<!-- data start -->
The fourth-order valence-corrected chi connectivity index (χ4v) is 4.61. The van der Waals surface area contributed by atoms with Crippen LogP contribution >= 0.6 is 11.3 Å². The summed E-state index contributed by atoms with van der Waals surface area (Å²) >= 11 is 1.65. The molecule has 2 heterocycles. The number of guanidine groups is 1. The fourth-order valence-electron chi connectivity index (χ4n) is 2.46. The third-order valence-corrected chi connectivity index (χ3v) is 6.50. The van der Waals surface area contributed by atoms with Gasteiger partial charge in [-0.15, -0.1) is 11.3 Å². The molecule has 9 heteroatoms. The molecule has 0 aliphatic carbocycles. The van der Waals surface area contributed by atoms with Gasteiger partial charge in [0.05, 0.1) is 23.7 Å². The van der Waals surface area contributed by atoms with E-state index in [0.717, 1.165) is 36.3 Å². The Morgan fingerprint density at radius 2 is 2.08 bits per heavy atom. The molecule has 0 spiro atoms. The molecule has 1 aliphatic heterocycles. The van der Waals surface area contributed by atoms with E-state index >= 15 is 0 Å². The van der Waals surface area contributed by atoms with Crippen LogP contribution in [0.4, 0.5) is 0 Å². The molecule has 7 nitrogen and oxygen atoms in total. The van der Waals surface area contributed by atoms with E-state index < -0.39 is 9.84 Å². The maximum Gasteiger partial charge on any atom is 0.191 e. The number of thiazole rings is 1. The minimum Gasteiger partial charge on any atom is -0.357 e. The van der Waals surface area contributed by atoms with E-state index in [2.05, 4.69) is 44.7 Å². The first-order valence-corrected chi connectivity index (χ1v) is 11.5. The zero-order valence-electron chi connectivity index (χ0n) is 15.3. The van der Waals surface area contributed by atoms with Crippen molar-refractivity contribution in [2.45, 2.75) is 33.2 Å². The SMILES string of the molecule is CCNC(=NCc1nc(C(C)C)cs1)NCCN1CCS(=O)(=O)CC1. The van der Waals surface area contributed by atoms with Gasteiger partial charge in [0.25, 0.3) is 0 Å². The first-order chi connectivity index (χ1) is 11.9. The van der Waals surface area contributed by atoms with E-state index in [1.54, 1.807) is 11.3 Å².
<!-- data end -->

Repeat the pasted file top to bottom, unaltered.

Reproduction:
The fourth-order valence-corrected chi connectivity index (χ4v) is 4.61. The van der Waals surface area contributed by atoms with Crippen LogP contribution >= 0.6 is 11.3 Å². The summed E-state index contributed by atoms with van der Waals surface area (Å²) >= 11 is 1.65. The molecule has 2 heterocycles. The number of guanidine groups is 1. The fourth-order valence-electron chi connectivity index (χ4n) is 2.46. The third-order valence-corrected chi connectivity index (χ3v) is 6.50. The van der Waals surface area contributed by atoms with Gasteiger partial charge in [-0.15, -0.1) is 11.3 Å². The molecule has 9 heteroatoms. The molecule has 0 aliphatic carbocycles. The van der Waals surface area contributed by atoms with Gasteiger partial charge in [0.05, 0.1) is 23.7 Å². The van der Waals surface area contributed by atoms with E-state index in [0.717, 1.165) is 36.3 Å². The Morgan fingerprint density at radius 2 is 2.08 bits per heavy atom. The molecule has 0 spiro atoms. The molecule has 1 aliphatic heterocycles. The van der Waals surface area contributed by atoms with E-state index >= 15 is 0 Å². The van der Waals surface area contributed by atoms with Crippen LogP contribution in [0.4, 0.5) is 0 Å². The molecule has 7 nitrogen and oxygen atoms in total. The van der Waals surface area contributed by atoms with E-state index < -0.39 is 9.84 Å². The maximum Gasteiger partial charge on any atom is 0.191 e. The number of thiazole rings is 1. The minimum Gasteiger partial charge on any atom is -0.357 e. The van der Waals surface area contributed by atoms with E-state index in [2.05, 4.69) is 44.7 Å². The first-order valence-corrected chi connectivity index (χ1v) is 11.5. The zero-order valence-electron chi connectivity index (χ0n) is 15.3. The van der Waals surface area contributed by atoms with Crippen molar-refractivity contribution in [2.45, 2.75) is 33.2 Å². The SMILES string of the molecule is CCNC(=NCc1nc(C(C)C)cs1)NCCN1CCS(=O)(=O)CC1. The van der Waals surface area contributed by atoms with Gasteiger partial charge in [0.25, 0.3) is 0 Å². The first-order chi connectivity index (χ1) is 11.9. The van der Waals surface area contributed by atoms with E-state index in [1.54, 1.807) is 11.3 Å².